A Healthy Blog

Massachusetts health care — wonky, with a healthy dose of reality

If You’re Going to Sa-Cra-Mento, Be Sure to Wear – A Flak Jacket and a Helmet

If You’re Going to Sa-Cra-Mento, Be Sure to Wear – A Flak Jacket and a Helmet

January 24, 2008

Sacramento: It was a dicey scene at California’s State Capitol on Wednesday as about 500(?) gathered at a public hearing of the State Senate’s Health Committee to testify for and against the health reform bill advanced by Gov. Arnold Schwarzenegger and Assembly Speaker Fabio Nunez, and approved by the State Assembly late last month. Schwarzenegger and Nunez have already started the process to certify an initiative for the 11/08/08 state ballot to approve financing for the scheme, which includes a $1.75 cigarette tax, payroll assessments as high as 6.5% on employers who don’t cover their workers, a hospital revenue tax, and more.

Today, it was the Senate’s turn, starting with the Health Committee chaired by Sen. Sheila Kuehl, the highly respected and term-limited senator who has been the legislature’s leading single payer advocate for more than a decade, and the former adolescent TV actress who played Zelda Gilroy on the show Dobie Gillis (boy, am I dating myself!).

There are seven Dems and five Repubs on the Committee; all Repubs plus Kuehl plus at least one other Dem have declared their intention to vote against the bill, which needs at least six votes to move to the full Senate. The Senate Pres, Don Perata, collaborated with Schwarzenegger and Nunez early, turned negative in late December, and has now restated his support – though unclear to what avail. He opened up the hearing with a short statement indicating his continuing support.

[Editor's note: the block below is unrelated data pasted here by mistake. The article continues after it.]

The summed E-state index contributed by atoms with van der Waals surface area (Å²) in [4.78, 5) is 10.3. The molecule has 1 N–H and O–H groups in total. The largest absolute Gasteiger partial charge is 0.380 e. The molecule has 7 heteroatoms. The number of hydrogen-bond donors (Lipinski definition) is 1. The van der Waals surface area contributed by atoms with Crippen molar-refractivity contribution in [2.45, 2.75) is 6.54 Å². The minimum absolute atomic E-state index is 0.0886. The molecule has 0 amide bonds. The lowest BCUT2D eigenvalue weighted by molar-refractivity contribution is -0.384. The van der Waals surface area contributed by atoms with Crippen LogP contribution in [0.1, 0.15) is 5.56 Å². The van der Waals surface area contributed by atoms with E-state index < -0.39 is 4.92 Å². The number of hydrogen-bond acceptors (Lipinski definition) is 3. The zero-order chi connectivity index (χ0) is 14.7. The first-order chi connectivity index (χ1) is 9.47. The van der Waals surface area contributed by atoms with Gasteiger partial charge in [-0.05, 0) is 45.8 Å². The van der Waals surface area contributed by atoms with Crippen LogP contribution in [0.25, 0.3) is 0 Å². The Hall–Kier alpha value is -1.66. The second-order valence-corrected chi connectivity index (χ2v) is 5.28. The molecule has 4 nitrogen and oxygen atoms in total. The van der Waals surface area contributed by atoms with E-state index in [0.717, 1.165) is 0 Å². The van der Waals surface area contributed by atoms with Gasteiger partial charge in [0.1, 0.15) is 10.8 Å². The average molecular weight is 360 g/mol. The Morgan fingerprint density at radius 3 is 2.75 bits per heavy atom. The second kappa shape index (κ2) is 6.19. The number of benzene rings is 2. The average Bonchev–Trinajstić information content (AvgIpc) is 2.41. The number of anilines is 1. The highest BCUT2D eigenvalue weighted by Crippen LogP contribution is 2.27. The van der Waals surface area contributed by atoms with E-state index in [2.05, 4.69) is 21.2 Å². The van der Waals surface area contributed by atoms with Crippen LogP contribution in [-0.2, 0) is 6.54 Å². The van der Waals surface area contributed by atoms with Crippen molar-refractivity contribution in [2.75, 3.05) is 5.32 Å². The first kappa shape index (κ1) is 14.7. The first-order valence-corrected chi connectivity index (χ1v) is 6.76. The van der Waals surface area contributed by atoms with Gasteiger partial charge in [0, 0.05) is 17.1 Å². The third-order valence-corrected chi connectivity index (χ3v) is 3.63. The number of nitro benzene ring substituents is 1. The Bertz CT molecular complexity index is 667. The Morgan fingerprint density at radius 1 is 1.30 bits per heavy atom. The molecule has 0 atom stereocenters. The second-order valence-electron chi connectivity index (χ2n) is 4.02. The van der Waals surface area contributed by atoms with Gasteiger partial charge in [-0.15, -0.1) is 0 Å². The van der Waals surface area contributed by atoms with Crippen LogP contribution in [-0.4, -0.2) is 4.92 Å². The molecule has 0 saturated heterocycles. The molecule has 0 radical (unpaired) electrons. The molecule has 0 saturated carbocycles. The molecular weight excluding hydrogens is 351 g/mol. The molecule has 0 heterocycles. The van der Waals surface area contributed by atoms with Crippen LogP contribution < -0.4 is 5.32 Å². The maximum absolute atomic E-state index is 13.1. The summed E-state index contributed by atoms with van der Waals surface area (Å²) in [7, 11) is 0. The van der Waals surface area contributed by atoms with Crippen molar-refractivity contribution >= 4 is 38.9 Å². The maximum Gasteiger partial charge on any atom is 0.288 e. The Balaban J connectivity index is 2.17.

The MA health reform law is a bit of an obsession out here – legislative analyses of the CA bill are full of references to our law. I was asked by our colleague organization, Health Access California, to come out and testify to give information about what’s actually happening with Chapter 58.

Armies of organizations support, support with changes, and oppose. Just about every constituency has supporting and opposing organizations, including consumer advocates, labor unions, provider groups, and insurers. I had to leave in the early afternoon – and it seemed the hearing would go on well into the evening.

Overshadowing the process is a $15 billion budget deficit which coincidentally equals the estimated cost of the health reform plan when fully implemented, as well as gathering recession clouds. Kuehl promised a committee vote at the end of the hearing – and the Senate has scheduled a debate for Monday, though if it fails to get out of committee, it’s unclear what they will debate.

Like it’s most famous industry, California health policy debates never fail to excite for drama and action: major ballot initiatives for single payer and pay-or-play in 1992, 1994, and 2003 all went down to defeat. California can generate big excitement – it has yet to show it can get something big done. We’ll keep watching and keeping our finger crossed.
John McDonough

Kaiser UPDATE -- 1-24-08: California Senate President Pro Tempore Don Perata (D) has decided to delay until Monday a vote on compromise health care reform legislation (ABX1 1) negotiated by Gov. Arnold Schwarzenegger (R) and Assembly Speaker Fabian Nunez (D), state Senate Health Committee Chair Sheila Kuehl (D) announced on Thursday during a hearing on the bill.

Perata's decision to postpone the committee's vote came one day after Sen. Leland Yee (D-San Francisco), a member of the panel, announced he would not vote for the bill. Kuehl previously has stated her opposition to the measure. Perata has the option of replacing committee members to secure enough votes for passage of the bill. However, Perata on Wednesday said he is pessimistic about the prospects of passing the plan. He said that "it's very hard for people to come to grips with" the idea that the timing may not be right to pass the bill. "When you have to explain all those nuances to people who are losing their jobs and their homes," Perata said, "it's not a good position to be in".